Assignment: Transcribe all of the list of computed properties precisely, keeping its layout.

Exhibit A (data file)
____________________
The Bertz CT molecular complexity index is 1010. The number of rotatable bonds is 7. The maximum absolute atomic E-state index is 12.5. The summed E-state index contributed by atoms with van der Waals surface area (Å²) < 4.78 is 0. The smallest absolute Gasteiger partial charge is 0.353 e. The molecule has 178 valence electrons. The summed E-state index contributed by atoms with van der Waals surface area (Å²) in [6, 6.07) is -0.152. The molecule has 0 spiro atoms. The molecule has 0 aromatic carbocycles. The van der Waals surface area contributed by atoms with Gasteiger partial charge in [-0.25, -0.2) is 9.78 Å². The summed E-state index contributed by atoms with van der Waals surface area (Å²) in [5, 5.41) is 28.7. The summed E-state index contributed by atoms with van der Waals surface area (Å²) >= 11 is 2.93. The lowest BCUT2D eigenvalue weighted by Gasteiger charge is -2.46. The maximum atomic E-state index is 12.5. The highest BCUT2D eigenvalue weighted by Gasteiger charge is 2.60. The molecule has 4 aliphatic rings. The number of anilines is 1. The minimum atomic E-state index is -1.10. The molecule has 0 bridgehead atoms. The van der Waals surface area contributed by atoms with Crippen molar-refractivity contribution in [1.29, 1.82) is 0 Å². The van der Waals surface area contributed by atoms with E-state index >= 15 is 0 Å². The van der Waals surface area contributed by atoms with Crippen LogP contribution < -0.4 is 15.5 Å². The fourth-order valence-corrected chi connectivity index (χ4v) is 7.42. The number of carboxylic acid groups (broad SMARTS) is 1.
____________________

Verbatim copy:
The Bertz CT molecular complexity index is 1010. The number of rotatable bonds is 7. The maximum absolute atomic E-state index is 12.5. The summed E-state index contributed by atoms with van der Waals surface area (Å²) < 4.78 is 0. The smallest absolute Gasteiger partial charge is 0.353 e. The molecule has 178 valence electrons. The summed E-state index contributed by atoms with van der Waals surface area (Å²) in [6, 6.07) is -0.152. The molecule has 0 spiro atoms. The molecule has 0 aromatic carbocycles. The van der Waals surface area contributed by atoms with Gasteiger partial charge in [-0.25, -0.2) is 9.78 Å². The summed E-state index contributed by atoms with van der Waals surface area (Å²) in [5, 5.41) is 28.7. The summed E-state index contributed by atoms with van der Waals surface area (Å²) >= 11 is 2.93. The lowest BCUT2D eigenvalue weighted by Gasteiger charge is -2.46. The maximum atomic E-state index is 12.5. The highest BCUT2D eigenvalue weighted by Gasteiger charge is 2.60. The molecule has 4 aliphatic rings. The number of anilines is 1. The minimum atomic E-state index is -1.10. The molecule has 0 bridgehead atoms. The van der Waals surface area contributed by atoms with Crippen molar-refractivity contribution in [1.29, 1.82) is 0 Å². The van der Waals surface area contributed by atoms with E-state index >= 15 is 0 Å². The van der Waals surface area contributed by atoms with Crippen LogP contribution < -0.4 is 15.5 Å². The fourth-order valence-corrected chi connectivity index (χ4v) is 7.42. The number of carboxylic acid groups (broad SMARTS) is 1.